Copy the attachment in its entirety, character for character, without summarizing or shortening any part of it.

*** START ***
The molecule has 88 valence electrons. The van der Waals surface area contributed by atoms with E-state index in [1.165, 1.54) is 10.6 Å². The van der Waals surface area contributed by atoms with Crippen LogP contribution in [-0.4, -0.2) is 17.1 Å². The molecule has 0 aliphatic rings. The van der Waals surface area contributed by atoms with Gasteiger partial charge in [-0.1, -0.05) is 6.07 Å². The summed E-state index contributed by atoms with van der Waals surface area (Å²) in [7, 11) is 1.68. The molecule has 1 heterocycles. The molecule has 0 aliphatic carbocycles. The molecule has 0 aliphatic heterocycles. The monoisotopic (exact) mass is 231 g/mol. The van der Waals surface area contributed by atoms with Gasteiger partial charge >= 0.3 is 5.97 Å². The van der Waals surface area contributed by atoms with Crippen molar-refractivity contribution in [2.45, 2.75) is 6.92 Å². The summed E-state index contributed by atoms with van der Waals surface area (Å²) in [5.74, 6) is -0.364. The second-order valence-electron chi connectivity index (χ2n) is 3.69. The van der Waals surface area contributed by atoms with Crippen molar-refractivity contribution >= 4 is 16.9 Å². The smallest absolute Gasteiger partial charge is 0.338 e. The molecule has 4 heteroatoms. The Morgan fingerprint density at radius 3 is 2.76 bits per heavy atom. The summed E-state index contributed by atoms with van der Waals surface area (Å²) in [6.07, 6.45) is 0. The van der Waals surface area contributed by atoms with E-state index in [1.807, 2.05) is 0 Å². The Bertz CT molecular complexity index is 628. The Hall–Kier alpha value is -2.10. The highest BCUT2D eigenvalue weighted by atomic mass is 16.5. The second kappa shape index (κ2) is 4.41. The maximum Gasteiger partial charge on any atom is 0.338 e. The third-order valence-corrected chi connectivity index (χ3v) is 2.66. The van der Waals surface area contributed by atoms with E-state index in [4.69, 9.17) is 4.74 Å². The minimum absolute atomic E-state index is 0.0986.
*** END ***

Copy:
The molecule has 88 valence electrons. The van der Waals surface area contributed by atoms with E-state index in [1.165, 1.54) is 10.6 Å². The van der Waals surface area contributed by atoms with Crippen LogP contribution in [-0.4, -0.2) is 17.1 Å². The molecule has 0 aliphatic rings. The van der Waals surface area contributed by atoms with Gasteiger partial charge in [-0.1, -0.05) is 6.07 Å². The summed E-state index contributed by atoms with van der Waals surface area (Å²) in [7, 11) is 1.68. The molecule has 1 heterocycles. The molecule has 0 aliphatic carbocycles. The molecule has 0 aliphatic heterocycles. The monoisotopic (exact) mass is 231 g/mol. The van der Waals surface area contributed by atoms with Gasteiger partial charge >= 0.3 is 5.97 Å². The van der Waals surface area contributed by atoms with Crippen molar-refractivity contribution in [2.45, 2.75) is 6.92 Å². The summed E-state index contributed by atoms with van der Waals surface area (Å²) in [5.74, 6) is -0.364. The second-order valence-electron chi connectivity index (χ2n) is 3.69. The van der Waals surface area contributed by atoms with Crippen molar-refractivity contribution >= 4 is 16.9 Å². The smallest absolute Gasteiger partial charge is 0.338 e. The molecule has 4 heteroatoms. The Morgan fingerprint density at radius 3 is 2.76 bits per heavy atom. The summed E-state index contributed by atoms with van der Waals surface area (Å²) in [6.07, 6.45) is 0. The van der Waals surface area contributed by atoms with E-state index in [1.807, 2.05) is 0 Å². The Bertz CT molecular complexity index is 628. The Hall–Kier alpha value is -2.10. The highest BCUT2D eigenvalue weighted by atomic mass is 16.5. The second kappa shape index (κ2) is 4.41. The maximum Gasteiger partial charge on any atom is 0.338 e. The third-order valence-corrected chi connectivity index (χ3v) is 2.66. The van der Waals surface area contributed by atoms with E-state index in [4.69, 9.17) is 4.74 Å². The minimum absolute atomic E-state index is 0.0986.